Twitter Investigated for Link Shortening
Privacy regulators in Ireland have started an investigation on the data Twitter collects from its URL-, or link shortening system, called t.co .
How and where did it all start?
A privacy researcher named Michael Veale – who works at University College London – asked Twitter to provide more information about the data it collects when users use its URL-shortening system. The company, however, refused to give information to the UK professor, who in turn called for quick investigative action by European privacy authorities.
The investigation request was made under the General Data Protection Regulation (GDPR), which gives EU citizens right to request any data collected on them from any company. GDPR is a comprehensive European privacy law that protects the privacy of European users and aims to give the individuals control over their data.
Under the law, business processes that manage personal data must be built and designed in such a way that they follow the principles and use the best-possible privacy settings by default, as well as provide safeguards to protect data. Additionally, data should not be available publicly without informed, explicit consent and no personal information should be processed unless it is done with a lawful basis.
Privacy researcher Veale suspected that the company gets more than the requisite information when users click on t.co links. According to Twitter, it applies its own link-shortening service (t.co) to links when users put them into tweets. This allows the company to measure the number of times a link has been clicked and helps the platform fight the spread of harmful viruses through unreliable links.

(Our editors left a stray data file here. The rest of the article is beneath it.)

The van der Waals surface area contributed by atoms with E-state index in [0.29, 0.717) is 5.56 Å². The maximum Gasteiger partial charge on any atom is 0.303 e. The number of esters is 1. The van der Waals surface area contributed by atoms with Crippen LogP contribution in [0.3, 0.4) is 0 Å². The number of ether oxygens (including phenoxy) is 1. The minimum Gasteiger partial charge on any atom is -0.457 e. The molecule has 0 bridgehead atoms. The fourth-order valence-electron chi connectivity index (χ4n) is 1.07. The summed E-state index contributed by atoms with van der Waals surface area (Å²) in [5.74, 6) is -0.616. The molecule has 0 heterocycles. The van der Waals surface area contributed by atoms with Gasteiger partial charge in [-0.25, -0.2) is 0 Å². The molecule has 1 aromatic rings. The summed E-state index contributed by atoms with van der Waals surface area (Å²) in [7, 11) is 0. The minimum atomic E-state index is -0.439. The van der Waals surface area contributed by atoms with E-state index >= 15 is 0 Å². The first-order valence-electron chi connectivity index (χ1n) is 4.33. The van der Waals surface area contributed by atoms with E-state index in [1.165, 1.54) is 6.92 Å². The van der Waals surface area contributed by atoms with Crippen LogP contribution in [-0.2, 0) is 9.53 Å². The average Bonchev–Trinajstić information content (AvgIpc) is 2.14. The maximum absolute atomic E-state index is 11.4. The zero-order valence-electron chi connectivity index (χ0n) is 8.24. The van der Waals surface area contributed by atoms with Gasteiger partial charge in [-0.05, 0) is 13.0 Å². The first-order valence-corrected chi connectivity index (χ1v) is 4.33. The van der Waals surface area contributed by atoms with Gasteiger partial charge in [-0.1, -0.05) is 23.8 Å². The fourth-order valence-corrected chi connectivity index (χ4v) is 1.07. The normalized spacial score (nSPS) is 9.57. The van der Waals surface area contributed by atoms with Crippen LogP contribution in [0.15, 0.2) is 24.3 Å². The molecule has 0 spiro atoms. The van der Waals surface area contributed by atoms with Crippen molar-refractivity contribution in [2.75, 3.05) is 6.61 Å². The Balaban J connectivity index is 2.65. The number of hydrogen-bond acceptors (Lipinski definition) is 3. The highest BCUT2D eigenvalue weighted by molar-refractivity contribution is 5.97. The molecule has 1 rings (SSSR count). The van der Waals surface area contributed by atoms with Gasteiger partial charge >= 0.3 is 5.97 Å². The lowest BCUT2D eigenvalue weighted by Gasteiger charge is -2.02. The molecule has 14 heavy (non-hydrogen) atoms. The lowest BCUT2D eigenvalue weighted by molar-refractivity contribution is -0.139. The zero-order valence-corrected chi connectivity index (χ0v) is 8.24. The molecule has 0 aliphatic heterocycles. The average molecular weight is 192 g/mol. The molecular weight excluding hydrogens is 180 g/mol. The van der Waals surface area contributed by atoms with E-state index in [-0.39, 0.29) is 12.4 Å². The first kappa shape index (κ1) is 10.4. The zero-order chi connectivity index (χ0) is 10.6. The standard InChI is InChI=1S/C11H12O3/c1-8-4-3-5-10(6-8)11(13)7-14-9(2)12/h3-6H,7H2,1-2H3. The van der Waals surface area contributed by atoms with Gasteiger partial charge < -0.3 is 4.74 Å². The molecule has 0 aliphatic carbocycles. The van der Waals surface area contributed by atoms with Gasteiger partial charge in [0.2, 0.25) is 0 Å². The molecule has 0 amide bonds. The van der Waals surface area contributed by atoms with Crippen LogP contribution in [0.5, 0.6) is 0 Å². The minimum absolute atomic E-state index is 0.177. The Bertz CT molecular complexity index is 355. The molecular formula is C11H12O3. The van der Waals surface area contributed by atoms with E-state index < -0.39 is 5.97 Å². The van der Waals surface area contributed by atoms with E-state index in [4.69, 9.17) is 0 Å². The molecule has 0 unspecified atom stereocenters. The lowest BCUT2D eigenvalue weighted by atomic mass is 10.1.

The Irish Data Protection Commission initiates a formal statutory inquiry into the link shortening
When the researcher received a negative response, he complained to the Irish DPC (Data Protection Commission), which promptly started an investigation. Veale complained in Ireland because the European operations of the company are headquartered in Dublin.
The Commission said in a letter to Veale, “The DPC has initiated a formal statutory inquiry in respect of your complaint. The inquiry will examine whether or not Twitter has discharged its obligations in connection with the subject matter of your complaint and determine whether or not any provisions of the GDPR or the [Irish Data Protection] Act have been contravened by Twitter in this respect.”
The letter further said that the new European Data Protection Board will handle the complaint as the complaint involves cross-border processing. This is the first GDPR investigation opened against Twitter. Veale, who has made a similar request for investigation against Facebook, said Twitter was recording the times the users clicked on links and the kind of devices users were using.
- RobbinHood – the Latest Ransomware in Town - March 31, 2020
- Fake News About COVID-19 is Very Real and Very Dangerous - March 17, 2020
- Hacking Twitter - March 9, 2020
- Next Technique in the Fake News War: Flagging Photoshopped Images - March 3, 2020
- Social Media versus Coronavirus Misinformation - February 25, 2020
- Public and Private Sectors Tackling Cyber Threats - February 20, 2020
- Combating Social Media Ad Abuse through Greater User Control - February 11, 2020
- Protecting Against the Snatch Ransomware Threat - February 4, 2020
- A Cryptocurrency Exchange, A Dead Man’s Account, and Exhuming a Corpse - January 31, 2020
- Fake News Alerts in India - January 24, 2020